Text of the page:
Intellectual Self Defense! A Must!

00 Intellectual Self-Defense (2)

Citizens of the democratic societies should undertake a course of intellectual self defense to protect themselves from manipulation and control, and to lay the basis for meaningful democracy.”
– Noam Chomsky


It is not unusual when events occur in our life where we come to express some remorse or regrets for having let it happen not the way we wished.

Often we think to ourselves “I should have expressed my discomfort about this matter! Pity it is too late now!”

We often give our consent on matters, news or events without taking the time if it is right or wrong. You may ask people for the reason, many would say “I don’t care!” or “Why should I bother? They don’t care for my opinion!” fewer would nod and keep silent realizing they could have, but instead let it go because the majority of people did not react.

Just to put things in context. I do not advocate for reaction or argumentation for the sake of complaining by principle, on the contrary. I surely advocate for a clearer understanding about things when they are put in public and above all when it is THE time to express an opinion or require clarifications.

News channels use various communication skills, where the tone and the syntax make things look assertive and credible. It does not mean everything they say should be taken for granted, some signs could help us better differentiate when a journalist is assuming or presuming facts before confirmation is when he or she uses the conditional tone “It was alleged…” or, “rumors say..”

Keeping silent is a manner to consent, the forced consent as I like to name it. Moreover we are constantly exposed to such forced consents in many occasions: would you oppose a different opinion when your upper management Chief of something says something you disagree about? I am not sure you would put yourself at risk, yet if the time is appropriate there is no reason to drawn that person aside and request to better understand his or her point of view. I know for many it is unthinkable, I have done it more than once and sincerely I never felt my job was on the line!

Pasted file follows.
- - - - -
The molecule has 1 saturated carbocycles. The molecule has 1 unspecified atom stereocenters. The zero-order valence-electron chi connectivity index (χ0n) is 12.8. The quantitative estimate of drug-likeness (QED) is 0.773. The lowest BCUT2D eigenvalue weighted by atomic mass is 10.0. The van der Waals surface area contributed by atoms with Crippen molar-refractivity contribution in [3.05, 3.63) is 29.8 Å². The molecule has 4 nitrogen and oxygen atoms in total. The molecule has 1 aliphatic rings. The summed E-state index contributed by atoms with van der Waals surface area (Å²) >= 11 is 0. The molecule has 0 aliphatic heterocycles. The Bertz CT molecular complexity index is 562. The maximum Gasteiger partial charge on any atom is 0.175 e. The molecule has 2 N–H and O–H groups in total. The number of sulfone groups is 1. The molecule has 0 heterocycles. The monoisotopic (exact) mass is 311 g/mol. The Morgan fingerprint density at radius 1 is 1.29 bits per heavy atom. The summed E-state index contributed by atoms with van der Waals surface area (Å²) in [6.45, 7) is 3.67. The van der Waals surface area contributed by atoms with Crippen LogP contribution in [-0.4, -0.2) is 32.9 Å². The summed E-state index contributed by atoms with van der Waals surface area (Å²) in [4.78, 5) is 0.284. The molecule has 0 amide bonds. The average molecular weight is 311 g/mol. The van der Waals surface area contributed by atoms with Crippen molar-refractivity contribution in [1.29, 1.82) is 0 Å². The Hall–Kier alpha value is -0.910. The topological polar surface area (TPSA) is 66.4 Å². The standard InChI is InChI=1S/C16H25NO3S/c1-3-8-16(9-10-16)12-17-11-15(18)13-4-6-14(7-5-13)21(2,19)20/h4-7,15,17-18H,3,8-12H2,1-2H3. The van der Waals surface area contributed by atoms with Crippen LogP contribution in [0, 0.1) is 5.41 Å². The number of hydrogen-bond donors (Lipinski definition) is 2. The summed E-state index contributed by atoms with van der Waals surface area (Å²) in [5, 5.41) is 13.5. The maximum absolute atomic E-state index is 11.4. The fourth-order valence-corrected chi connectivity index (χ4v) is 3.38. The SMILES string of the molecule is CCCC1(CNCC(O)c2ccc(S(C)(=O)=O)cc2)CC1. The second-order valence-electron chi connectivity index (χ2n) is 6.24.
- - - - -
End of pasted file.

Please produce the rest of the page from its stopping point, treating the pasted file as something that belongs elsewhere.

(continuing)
“Because the teacher said so!” that’s quite a statement very seldom parents would challenge even if in awareness of their child’s circumstances. “I want you to stop this medication, and let’s see what happens in 15 days!” Medical professionals, always intend good and safe, yet they don’t walk in patients shoes, and will probably forget whom we are 2.5 minutes after your appointment is over (2.5 minutes being the time to record his or her remarks in your file!). We take for granted their words and move on no questions asked. Of course common sense will say most of the times these people are right. But, we do need to understand and make sure we feel “ok” about their recommendations.

If you spend a day, one simple day, noting in your mind how many times there are accepted consents you do not realize but you certainly acknowledge and realize afterwards you would have asked or shared an opinion before accepting. The most serious ones remain when there are decisions taken about the city, province state or country, where you are invited as a member of the community or country and you do not show. The drawback(s) being the decisions that may not be convenient, eventually you would had to share an idea that could bring something better…

I fully agree with Noam Chomsky about his idea to integrate a course about intellectual self defense into the schooling system, yet it is up to each one of us to start our self-education at home, in communities and in our cities.

It is easier to complain after the decision was made and taken, but we do know this will not change anything, simply because we missed an occasion to express ourselves freely.

If I do share my opinion and speak up knowing its consequences, being a concerned citizen but moreover in due respect and solidarity to those who cannot enjoy such privilege of free thinking and free speech.

Maybe we should consider saying and acting more often about how much we care!

Until our next chat,

Michel – July 29, 2015

Laisser un commentaire / Please Add a Comment

Fill in your details below or click an icon to log in: Logo

You are commenting using your account. Log Out / Change )

Twitter picture

You are commenting using your Twitter account. Log Out / Change )

Facebook photo

You are commenting using your Facebook account. Log Out / Change )

Google+ photo

You are commenting using your Google+ account. Log Out / Change )

Connecting to %s